18 May 2013
Knowing your stuff
I’d heard Paavali Jumppanen on the Music Show (ABC RN) on Saturday being interviewed by Andrew Ford. I was impressed. Paavali had spent a year at Harvard studying in the Library. He is writing a book on Beethoven and has a musicologist girlfriend and has considered studying musicology or music theory, so he’s well informed. I particularly remember him saying that Beethoven is described as a modern composer writing new styles, but it’s not so clear. He countered that Beethoven’s last sonata was actually written in a style that was old at the time. So he questioned habits of generalisation and stylistic categorisation and specifically whether it’s even possible at this remove to answer some questions about Beethoven. I liked his informed and non-dogmatic stance.
He visited Canberra a few days later to perform at the Finnish Embassy. It’s a fascinating construction, rich in timber and glass and blocky surfaces and leavened with artworks that sprawl over the walls. Performers are introduced by the Ambassador and there’s decent and well-tuned Yamaha grand piano in a room with a bright ambience. I’d heard Paavali in this room once before as well as some visiting jazz players. Paavali played a nicely mixed set: Debussy, Beethoven, Kilpiö and Liszt. The first impression I had was of dynamics and space. Some of his pauses seemed to sit for ages, and while I wasn’t steamrollered by the loud passages, I was impressed by the delicacy of some quiet notes. That fit the winds and the snows and the hills of the Debussy. When you knew the title, you could feel the image that written: slow walking in soft snow or wild winds from the west. The Beethoven Sonata in D major Op.29 “pastoral” was just that - pastoral. More mild, more ordered, classical, with intimations of idyll countryside, except one passage about a minute or two before the end of the fourth movement that surprised me with its harmonic modernity. It seemed out of place to my ears, but fascinating in this context. Then a piece by Lauri Kilpiö called Impromptu transcendental. Paavali read this one. It was masses of notes and swingeing runs. I have no idea how he could have read this chart. Someone was asking afterwards if there’s a division beyond demisemiquaver (there is: hemidemisemiquaver). I’m not sure he needed these, but this was fast, atonal, intense and riddled with notes spread widely over the keyboard. Paavali later told me the composer writes descriptions like “gravelly” and, interestingly, that the notes fall easily under the hand. His hands, maybe. Then Liszt. I expected more virtuoso material but the first three spoke to a romantic, pensive Liszt: Au bord d’une source; La lugubre gondola; Nuages gris. I could picture the grey clouds, but not too sure of the lugubrious gondolas. I just can’t imagine gondolas as lugubrious, although there are some that are larger than the standard, sexy, sprightly model. The final piece was virtuoso Liszt: Mephisto waltzer no.1: expansive, dismissive of difficulty, hands akimbo from low to high notes.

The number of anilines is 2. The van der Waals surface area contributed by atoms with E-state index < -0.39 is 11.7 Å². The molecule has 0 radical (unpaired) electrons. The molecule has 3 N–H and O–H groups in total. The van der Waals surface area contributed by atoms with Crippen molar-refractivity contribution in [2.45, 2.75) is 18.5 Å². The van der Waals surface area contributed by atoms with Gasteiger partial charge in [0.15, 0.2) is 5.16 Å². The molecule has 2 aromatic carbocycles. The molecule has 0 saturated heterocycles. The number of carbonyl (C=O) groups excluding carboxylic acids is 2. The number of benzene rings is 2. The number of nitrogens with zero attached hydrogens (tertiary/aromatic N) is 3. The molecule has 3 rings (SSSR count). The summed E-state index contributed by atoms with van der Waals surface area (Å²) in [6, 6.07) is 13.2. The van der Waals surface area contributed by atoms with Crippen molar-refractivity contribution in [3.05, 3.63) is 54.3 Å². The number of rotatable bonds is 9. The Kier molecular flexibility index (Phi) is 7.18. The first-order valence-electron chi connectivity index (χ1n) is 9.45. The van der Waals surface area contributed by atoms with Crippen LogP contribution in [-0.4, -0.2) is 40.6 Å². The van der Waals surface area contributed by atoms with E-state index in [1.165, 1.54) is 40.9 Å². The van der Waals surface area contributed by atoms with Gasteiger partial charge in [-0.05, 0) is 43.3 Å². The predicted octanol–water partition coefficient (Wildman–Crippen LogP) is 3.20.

So this was a great pleasure. A capable, informed and interpretive pianist at a unique venue with a quality instrument. I said to Megan I’ll expect playing like that when I come home in the evening, but for some reason she flinched. Paavali Jumppanen (piano) performed at the Finnish Embassy. Thanks to the Finnish Embassy and to Henk van Leeuwen at Australian Northern Europe Liaisons who organised the tour. He brings some great musicians to Australia, and tours some of ours over there.